Seasonal migration of labour is just a routine in Indian states. Kashmir’s for centuries have been moving out of the valley, mostly to Punjab, during harsh winters to make a living. A Kashmir Life report.

Most of the seasonal migrations out of Kashmir mostly comprise of those hawking various handicraft products. But what has changed over the years is that Kashmir has become a major destination for a reverse migration, mostly during summers. Apparently better wages, a cool environment and enough of work have been the main driving forces for the migrant labourers who number between 200 thousand to around half a million at the peak of summer.

Department of Sociology in the University of Kashmir carried out a survey about socio-economic status of this section of labourers. With Prof B A Dabla as the principal investigator and Dr Sofiya Hassan Mir as supervisor, there were seven research assistants (Shreen Tramboo, Anam Ganie, Shimalia Rather, Shugufta, Sabia Yousuf, Zeenat-un-Nissa and Usma Yousuf). 75 students went to the field in 2010 and met 4200 migrant labourers. Here is what they found out:

The Age Group
55.92% of the migrant labourers were in the age group of 19-30 years, about 20.64% belonged to 31-45 years and the rest (17.80%) were in 8-18 years age group. 79.85% were males and 1.95% were females. While 57.73% were married, 43% were unmarried.

Income Background
34% belonged to below Rs 5000 per month economic group and 55% had below Rs 10,000, a month. While 7.16% were making Rs 15,000 a month, 1.57% were in the 10-20,000 per month band. Only 0.38% were in the Rs 20,000 plus category.

27% are literates and 73% illiterates

They spoke varied languages: Hindi, Maithili, Bhojpuri, Gujarati, Rajasthani, Punjabi, Urdu, Nepali, Kashmiri and Bihari.

46.93% of the migrant labourers belonged to Bihar followed by 15.33% from UP. 8.86% belonged to Gujarat, 8.60% from Rajasthan, and 8.14% from West Bengal. From neighbouring Punjab there were 3.45%, from Nepal 0.83% and 0.31% from Jharkhand From all other places there were 13.69%.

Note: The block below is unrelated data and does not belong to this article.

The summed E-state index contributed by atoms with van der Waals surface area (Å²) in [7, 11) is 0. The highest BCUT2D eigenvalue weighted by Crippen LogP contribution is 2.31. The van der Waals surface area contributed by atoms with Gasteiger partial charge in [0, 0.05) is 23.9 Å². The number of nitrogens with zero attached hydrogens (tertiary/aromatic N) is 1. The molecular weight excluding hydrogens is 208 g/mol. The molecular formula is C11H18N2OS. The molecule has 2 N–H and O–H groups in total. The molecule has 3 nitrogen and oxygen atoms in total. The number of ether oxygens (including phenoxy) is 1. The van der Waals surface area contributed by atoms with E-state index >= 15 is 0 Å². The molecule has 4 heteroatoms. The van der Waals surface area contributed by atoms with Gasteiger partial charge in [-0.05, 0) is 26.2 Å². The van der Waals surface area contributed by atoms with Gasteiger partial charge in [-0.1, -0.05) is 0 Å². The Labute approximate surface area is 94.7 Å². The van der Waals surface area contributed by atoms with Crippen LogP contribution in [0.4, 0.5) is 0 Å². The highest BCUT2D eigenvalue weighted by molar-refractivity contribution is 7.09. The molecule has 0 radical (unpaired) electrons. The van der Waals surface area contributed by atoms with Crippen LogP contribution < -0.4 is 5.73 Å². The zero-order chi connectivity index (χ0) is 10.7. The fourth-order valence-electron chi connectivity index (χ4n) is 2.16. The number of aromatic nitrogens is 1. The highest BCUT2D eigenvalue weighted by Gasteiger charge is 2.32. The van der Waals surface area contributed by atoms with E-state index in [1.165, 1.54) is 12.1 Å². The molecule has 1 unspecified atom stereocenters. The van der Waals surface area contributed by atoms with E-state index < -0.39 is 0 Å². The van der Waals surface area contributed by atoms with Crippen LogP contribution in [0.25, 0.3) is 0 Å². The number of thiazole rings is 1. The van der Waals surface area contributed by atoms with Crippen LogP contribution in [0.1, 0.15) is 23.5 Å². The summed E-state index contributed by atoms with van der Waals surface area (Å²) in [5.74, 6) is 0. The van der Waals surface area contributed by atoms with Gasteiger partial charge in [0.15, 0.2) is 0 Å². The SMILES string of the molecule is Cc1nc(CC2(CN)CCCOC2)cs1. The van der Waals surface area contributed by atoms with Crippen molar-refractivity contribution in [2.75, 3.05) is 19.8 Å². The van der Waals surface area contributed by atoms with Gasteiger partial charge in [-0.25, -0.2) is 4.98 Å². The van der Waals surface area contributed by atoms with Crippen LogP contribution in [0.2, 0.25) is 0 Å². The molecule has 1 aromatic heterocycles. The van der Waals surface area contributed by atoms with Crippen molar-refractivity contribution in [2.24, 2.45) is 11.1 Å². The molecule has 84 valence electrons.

Only 5.97% of these labourers come to Kashmir for work during 1980-90 era for the first time. 20.19% came during 1990-2000 and most of them 51.19% started coming during 2000-2010.

23.85% are unskilled labourers. Skilled include 17.40% of masons, 10.06% each are carpenters and painters, 3.40% are hairdressers, 1.23% are vegetable sellers, 1.05% are salesmen. Besides, 0.42% are agriculture labourers, 0.05% are cobblers, 0.23% are constructors, 0.95% are tailors, 0.53% are ice cream makers as the remaining 22% comprises of many other skilled lot that make small factions of the whole.

51.16% – the majority of them came on their own but in 16% cases the ‘agents’ got them here. In 10.07% the employers brought them here and in 17.21% of the cases the contractors engaged them and got here. As many as 48.03% claimed they felt exploited.

28.04% of the labourers said their earnings in Kashmir are spent to improve the overall economy of the household back home, 14.99% spent it on constructing their houses,5.40% purchased land, 12.86% spent it on educating their children, 5.48% saved with banks, 5.84% spent on marriage, 3.07% spent on health and rest spent it on various family activities.

Wage improvement
In 72% of the cases, the labourers interviewed said they are earning better as compared to past at other places but 24% said they are making less than earlier. Due to an increase in their income, 61% said they are experiencing higher mobility.

Local Expenditure
Of whatever they are spending in Kashmir during their stay, 20% goes as rent, 19.52% on food, 20.45% on transport, 19.03% on the dress and 21% on other requirements.

62.71% labourers say they have a positive interaction with the locals but 30.47% say it was not very positive. 63.47% like Kashmir culture while 2.52% disliked, the remaining 39.04% skipped responding to the query. 25.58% felt positive impact of the migration on their health unlike 33.47% who negated the idea. 12.66% felt moral/ethical problems in Kashmir while 46.74% faced no such problem. The rest remained non-committal.

The problems they faced included on account of accommodation (30.45%), health (14.53%), beggary (11.93%), wine consumption (9.05%), drug addiction (9.06%) and child labour (13.10%). 11.42% said they faced other problems.


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